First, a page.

Film review: THE BOURNE LEGACY, from Built For Speed

We all know the drill with the Bourne films: frenetic chases and elaborate, utterly implausible action allwrapped in a thin veil of grim, LeCaresque intrigue.

The latest addition to the franchise, The Bourne Legacy sticks to the formula but not before a ponderous prologue full of confusing waffle about Treadstone, Black friars, Larx and biochemical experiments. Eventually it emerges that Jason Bourne is about to blow the lid on all the covert operations with which he and his fellow super assassins were involved.  To avoid answering tricky questions about all these chemically enhanced killers, Treadstone  boss Edward Norton decides to clean house and liquidate every agent.  Despite designing the programme and training the operatives Norton’s team of course have no idea how to take out one rogue agent Aaron Cross (Jeremy Renner), who manages to outwit and outfight the entire organisation.

The plot becomes background noise as Cross much like Russell Crow in South Park fights his way around the world eventually winding up in Manilla for the big parkour, car chase, bash the Christ out of innocent security guards sequences.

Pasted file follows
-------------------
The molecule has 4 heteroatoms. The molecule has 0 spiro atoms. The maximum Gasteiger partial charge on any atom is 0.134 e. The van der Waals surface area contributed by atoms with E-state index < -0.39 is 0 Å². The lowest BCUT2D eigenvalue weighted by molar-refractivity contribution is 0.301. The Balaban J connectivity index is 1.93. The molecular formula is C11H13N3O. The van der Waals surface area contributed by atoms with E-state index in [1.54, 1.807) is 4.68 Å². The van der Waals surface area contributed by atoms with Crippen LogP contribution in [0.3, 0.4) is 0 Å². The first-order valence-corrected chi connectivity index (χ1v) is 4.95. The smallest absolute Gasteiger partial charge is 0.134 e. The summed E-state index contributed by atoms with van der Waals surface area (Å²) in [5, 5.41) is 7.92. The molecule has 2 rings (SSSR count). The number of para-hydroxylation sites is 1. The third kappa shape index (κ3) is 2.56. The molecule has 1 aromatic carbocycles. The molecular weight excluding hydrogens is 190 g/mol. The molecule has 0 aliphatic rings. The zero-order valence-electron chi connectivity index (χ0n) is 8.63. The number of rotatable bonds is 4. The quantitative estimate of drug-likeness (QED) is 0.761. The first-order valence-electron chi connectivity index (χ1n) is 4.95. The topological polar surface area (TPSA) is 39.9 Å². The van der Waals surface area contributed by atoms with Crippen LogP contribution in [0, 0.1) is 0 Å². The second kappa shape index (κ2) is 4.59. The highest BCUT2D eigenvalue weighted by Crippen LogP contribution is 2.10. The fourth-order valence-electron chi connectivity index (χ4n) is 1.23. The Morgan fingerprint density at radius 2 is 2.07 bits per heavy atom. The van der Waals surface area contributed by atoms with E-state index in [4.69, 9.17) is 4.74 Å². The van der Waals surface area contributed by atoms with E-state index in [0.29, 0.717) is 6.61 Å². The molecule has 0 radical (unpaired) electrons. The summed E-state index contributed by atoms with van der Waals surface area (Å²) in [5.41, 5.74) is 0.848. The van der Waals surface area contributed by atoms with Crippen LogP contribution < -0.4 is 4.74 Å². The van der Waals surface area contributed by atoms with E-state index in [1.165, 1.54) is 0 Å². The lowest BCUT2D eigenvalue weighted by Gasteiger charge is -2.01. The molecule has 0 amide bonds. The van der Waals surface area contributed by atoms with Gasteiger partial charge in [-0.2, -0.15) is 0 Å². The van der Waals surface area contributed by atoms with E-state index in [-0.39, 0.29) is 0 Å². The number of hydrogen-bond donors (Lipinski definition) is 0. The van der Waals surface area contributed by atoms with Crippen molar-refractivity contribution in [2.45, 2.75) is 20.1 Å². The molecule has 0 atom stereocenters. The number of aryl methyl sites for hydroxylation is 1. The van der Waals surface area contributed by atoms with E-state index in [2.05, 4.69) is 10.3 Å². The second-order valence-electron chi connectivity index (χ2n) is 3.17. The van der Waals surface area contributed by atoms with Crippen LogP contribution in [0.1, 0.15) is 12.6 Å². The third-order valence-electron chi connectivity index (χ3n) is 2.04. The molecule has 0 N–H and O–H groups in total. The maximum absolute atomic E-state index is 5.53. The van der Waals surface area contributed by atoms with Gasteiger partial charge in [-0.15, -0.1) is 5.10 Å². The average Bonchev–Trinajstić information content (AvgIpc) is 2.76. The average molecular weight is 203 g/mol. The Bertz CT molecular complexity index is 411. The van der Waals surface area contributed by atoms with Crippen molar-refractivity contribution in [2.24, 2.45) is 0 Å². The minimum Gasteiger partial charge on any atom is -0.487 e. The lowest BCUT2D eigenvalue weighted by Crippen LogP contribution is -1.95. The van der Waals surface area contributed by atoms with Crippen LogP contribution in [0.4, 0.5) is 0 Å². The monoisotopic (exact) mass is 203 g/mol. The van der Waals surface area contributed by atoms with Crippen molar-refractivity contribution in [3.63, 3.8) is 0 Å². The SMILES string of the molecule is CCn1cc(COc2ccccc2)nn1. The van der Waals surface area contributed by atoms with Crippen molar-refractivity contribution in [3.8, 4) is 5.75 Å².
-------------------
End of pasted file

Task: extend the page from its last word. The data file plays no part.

Directed by Tony Gilroy who wrote the script for the other Bourne films, Legacy isn’t quite as manic and plagued by wobble cam as the other movies although the fight scenes are still so incomprehensible it could be Lady Ga Ga doing battle for all we know.

Renner has some acting cred but usually playing dislikeable creeps and that history combined with his character’s very limited emotional range makes it hard to warm to him as a hero even a tortured one.  Matt Damon,who doesn’t actually appear in this film but is constantly referred to, seemed a more complex and human character than Cross.  The film benefits from the presence of Rachel Weisz as a biochemist who’s forced to go on the run with Cross when Treadstone targets her.

While it’s a step down from the previous Bourne films, Legacy is still an effectively edgy action film as long as you discount all laws of physics and human endurance.


Nick’s rating: 3 stars.

Classification: M

Director(s): Tony Gilroy.

Release date: 9th August 2012

Running time: 2hrs 15mins.

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